A newly formed orchestra comprising Ukrainian musicians from across Europe will feature as the world’s biggest classical music festival resumes in full after the Covid pandemic, the BBC said Tuesday.

The Ukrainian Freedom Orchestra will play in London’s Royal Albert Hall on July 31 as part of the eight-week BBC Proms festival, which was heavily curtailed in the past two years, the broadcaster said.

The televised performance will be part of the orchestra’s debut tour of Europe and the United States, after it was formed with musicians who are now war refugees, as well as Ukrainian members of European orchestras.

Led by Canadian-Ukrainian conductor Keri-Lynn Wilson, the orchestra’s London programme will include pieces by Beethoven, Brahms, Chopin and Valentin Silvestrov, Ukraine’s foremost living composer.


“This tour is an expression of love for their homeland, and to honour those who have died and have suffered so much,” Wilson said.

The Ukrainian orchestra was added to the Proms line-up “at the 11th hour” to celebrate “the power of music to cross divides”, festival director David Pickard said.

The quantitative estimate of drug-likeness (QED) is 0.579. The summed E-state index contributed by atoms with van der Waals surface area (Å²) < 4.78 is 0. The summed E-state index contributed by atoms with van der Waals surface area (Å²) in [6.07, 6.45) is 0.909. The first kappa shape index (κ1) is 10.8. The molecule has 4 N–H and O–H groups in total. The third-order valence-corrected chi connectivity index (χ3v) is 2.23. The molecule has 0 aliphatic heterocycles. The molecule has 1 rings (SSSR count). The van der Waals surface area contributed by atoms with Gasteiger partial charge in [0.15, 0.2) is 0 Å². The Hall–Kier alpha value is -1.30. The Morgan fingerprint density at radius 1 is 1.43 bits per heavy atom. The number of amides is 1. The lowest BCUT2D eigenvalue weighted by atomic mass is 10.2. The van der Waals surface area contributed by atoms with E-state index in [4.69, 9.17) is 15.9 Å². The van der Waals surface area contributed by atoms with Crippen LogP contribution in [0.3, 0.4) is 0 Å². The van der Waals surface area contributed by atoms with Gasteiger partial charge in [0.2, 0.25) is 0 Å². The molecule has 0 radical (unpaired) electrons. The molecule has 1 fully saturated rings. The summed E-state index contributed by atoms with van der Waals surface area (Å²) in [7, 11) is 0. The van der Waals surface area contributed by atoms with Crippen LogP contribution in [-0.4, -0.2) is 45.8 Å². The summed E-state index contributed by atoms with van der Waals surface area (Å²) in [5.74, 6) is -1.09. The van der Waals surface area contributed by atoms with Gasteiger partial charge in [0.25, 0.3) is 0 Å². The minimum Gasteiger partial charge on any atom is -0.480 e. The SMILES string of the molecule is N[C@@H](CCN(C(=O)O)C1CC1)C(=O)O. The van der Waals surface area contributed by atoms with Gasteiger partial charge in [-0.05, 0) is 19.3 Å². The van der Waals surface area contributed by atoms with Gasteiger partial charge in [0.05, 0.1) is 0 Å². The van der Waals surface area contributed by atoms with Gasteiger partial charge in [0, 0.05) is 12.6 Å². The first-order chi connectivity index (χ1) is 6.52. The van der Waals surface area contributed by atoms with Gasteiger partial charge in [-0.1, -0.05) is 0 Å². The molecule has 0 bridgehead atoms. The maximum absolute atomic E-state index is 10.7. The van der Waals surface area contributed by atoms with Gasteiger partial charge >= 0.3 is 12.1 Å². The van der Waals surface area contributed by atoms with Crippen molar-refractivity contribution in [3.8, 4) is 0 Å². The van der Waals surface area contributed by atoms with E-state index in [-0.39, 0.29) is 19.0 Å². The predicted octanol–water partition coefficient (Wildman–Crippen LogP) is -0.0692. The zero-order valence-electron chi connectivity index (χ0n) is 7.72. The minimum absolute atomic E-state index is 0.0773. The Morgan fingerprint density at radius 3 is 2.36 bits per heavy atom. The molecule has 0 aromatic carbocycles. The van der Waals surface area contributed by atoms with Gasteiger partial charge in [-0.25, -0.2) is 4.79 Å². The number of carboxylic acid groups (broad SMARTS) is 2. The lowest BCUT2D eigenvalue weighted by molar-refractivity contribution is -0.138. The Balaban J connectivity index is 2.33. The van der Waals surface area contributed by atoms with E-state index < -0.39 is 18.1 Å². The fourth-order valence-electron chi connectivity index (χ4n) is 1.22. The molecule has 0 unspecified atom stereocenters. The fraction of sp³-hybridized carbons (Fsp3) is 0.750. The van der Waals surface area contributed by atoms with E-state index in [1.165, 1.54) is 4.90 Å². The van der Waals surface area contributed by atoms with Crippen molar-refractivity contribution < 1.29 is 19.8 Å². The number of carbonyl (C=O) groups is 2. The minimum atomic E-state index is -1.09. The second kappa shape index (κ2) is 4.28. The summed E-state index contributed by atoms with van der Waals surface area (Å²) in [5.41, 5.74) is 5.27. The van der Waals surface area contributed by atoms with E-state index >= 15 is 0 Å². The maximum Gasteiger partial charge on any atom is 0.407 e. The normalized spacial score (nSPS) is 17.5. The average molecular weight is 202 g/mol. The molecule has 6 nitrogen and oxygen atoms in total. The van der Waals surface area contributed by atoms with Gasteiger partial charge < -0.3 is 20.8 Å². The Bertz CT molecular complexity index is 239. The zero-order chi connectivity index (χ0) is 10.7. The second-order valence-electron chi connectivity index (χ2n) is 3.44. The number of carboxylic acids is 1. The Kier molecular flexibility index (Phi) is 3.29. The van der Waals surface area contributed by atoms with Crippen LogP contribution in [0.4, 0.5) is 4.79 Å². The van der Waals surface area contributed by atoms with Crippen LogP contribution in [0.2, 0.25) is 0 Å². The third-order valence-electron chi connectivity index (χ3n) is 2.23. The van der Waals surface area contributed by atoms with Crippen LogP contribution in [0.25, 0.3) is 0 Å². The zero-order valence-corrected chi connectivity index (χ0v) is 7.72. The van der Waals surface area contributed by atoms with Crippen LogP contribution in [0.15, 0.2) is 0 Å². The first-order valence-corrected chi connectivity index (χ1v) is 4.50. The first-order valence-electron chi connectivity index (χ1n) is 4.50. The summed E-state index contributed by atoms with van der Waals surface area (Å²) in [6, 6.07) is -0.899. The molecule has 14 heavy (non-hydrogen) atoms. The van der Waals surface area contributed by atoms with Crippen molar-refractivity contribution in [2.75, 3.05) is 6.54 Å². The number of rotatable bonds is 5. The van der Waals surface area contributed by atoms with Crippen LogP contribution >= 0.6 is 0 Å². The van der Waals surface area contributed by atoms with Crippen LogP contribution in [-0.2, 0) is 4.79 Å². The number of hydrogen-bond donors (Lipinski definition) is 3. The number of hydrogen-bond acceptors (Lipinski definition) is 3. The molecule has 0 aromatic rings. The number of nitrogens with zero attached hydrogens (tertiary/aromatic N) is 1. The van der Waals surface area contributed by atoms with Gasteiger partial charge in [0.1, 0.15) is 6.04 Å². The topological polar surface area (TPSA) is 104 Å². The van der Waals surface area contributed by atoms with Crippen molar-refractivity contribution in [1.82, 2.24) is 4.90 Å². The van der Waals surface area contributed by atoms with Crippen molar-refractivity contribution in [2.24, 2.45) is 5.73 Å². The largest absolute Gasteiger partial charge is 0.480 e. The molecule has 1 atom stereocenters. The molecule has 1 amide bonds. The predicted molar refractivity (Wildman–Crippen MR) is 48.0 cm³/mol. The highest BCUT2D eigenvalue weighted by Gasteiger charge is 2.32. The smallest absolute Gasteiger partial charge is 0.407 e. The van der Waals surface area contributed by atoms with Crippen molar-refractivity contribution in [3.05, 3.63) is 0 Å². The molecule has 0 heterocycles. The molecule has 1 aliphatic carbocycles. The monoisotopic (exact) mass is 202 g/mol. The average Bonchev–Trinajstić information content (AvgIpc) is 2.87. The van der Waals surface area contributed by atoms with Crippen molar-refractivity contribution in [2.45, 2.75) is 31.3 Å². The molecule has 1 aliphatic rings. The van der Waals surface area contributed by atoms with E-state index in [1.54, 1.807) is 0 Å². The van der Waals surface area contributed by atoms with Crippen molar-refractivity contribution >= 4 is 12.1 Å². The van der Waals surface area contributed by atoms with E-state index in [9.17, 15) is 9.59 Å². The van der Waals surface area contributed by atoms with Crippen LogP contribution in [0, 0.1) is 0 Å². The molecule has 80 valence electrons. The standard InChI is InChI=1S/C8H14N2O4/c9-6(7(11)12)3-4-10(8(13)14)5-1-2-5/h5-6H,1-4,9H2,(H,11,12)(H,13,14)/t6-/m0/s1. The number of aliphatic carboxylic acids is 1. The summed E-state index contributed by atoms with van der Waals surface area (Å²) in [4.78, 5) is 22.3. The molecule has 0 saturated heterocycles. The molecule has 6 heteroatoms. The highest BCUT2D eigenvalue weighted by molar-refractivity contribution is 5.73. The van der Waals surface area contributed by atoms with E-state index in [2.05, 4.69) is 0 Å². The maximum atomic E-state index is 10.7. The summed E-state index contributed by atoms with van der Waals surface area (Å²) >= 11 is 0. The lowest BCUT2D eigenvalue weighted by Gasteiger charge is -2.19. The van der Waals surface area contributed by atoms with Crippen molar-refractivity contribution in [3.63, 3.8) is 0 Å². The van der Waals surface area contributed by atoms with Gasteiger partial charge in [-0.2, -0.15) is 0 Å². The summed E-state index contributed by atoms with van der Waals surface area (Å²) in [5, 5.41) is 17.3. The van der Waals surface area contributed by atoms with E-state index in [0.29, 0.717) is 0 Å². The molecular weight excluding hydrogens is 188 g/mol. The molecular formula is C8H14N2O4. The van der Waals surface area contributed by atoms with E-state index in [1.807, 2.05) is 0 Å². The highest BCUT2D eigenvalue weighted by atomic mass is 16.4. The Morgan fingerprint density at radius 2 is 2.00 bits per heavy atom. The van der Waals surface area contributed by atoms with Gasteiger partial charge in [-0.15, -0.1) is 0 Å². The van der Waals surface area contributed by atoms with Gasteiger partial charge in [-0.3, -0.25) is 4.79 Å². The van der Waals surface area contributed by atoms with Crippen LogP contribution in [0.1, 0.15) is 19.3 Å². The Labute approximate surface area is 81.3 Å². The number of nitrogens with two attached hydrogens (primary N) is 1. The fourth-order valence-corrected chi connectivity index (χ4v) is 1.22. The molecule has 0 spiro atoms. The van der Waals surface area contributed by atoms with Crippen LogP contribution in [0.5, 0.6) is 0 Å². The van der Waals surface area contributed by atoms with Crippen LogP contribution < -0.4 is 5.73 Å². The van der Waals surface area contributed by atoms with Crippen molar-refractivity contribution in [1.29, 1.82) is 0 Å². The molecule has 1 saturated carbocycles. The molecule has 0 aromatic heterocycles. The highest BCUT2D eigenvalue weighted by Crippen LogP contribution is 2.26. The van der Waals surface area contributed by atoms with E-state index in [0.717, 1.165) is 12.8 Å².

Russian musicians can perform as long as they are not on record as supporting President Vladimir Putin’s invasion of Ukraine, he said.

“I think if there were somebody to express those views, to be putting it bluntly, there would be no place for them at the Proms.”

Pickard added that being able to plan a full Proms season was “fantastic for us all” after an “immensely challenging” period during the pandemic.

The season starts on July 15, with 84 concerts featuring more than 3,000 musicians, the BBC said.

The first-ever “gaming Prom” will trace the sounds of video games from the 1980s to today, including a premiere from Icelandic composer Hildur Gudnadottir, whose score to the film “Joker” won an Oscar in 2020.

The last night of the Proms in September traditionally climaxes with full-throated renditions of British patriotic anthems.


The BBC reversed a decision in 2020 to axe the singing after coming under fierce attack from the Conservative government and right-wing press.


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